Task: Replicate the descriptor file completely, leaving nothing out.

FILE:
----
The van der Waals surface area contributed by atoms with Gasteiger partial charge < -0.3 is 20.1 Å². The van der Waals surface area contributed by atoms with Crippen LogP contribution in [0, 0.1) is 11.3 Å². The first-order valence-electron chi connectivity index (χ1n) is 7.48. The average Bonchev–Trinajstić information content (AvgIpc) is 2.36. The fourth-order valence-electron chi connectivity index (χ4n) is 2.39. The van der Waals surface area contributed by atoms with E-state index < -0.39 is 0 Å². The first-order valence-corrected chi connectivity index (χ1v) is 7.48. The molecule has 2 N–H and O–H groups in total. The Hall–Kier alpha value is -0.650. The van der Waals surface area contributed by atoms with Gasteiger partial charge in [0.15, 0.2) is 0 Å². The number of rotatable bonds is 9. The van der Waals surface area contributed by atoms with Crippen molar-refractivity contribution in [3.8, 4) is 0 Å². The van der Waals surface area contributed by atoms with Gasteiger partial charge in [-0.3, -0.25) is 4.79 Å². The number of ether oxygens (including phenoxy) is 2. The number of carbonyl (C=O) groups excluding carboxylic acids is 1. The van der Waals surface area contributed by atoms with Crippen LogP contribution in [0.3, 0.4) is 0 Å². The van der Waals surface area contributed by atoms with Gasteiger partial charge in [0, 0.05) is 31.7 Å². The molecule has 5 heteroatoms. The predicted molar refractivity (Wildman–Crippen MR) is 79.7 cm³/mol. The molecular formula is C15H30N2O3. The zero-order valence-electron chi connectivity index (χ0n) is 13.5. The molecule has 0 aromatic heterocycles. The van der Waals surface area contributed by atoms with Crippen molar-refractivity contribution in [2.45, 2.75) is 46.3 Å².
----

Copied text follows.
The van der Waals surface area contributed by atoms with Gasteiger partial charge < -0.3 is 20.1 Å². The van der Waals surface area contributed by atoms with Crippen LogP contribution in [0, 0.1) is 11.3 Å². The first-order valence-electron chi connectivity index (χ1n) is 7.48. The average Bonchev–Trinajstić information content (AvgIpc) is 2.36. The fourth-order valence-electron chi connectivity index (χ4n) is 2.39. The van der Waals surface area contributed by atoms with E-state index < -0.39 is 0 Å². The first-order valence-corrected chi connectivity index (χ1v) is 7.48. The molecule has 2 N–H and O–H groups in total. The Hall–Kier alpha value is -0.650. The van der Waals surface area contributed by atoms with Gasteiger partial charge in [0.15, 0.2) is 0 Å². The number of rotatable bonds is 9. The van der Waals surface area contributed by atoms with Crippen molar-refractivity contribution in [3.8, 4) is 0 Å². The van der Waals surface area contributed by atoms with Gasteiger partial charge in [-0.3, -0.25) is 4.79 Å². The number of ether oxygens (including phenoxy) is 2. The number of carbonyl (C=O) groups excluding carboxylic acids is 1. The van der Waals surface area contributed by atoms with Crippen LogP contribution in [0.3, 0.4) is 0 Å². The van der Waals surface area contributed by atoms with Gasteiger partial charge in [0, 0.05) is 31.7 Å². The molecule has 5 heteroatoms. The predicted molar refractivity (Wildman–Crippen MR) is 79.7 cm³/mol. The molecular formula is C15H30N2O3. The zero-order valence-electron chi connectivity index (χ0n) is 13.5. The molecule has 0 aromatic heterocycles. The van der Waals surface area contributed by atoms with Crippen molar-refractivity contribution in [2.45, 2.75) is 46.3 Å².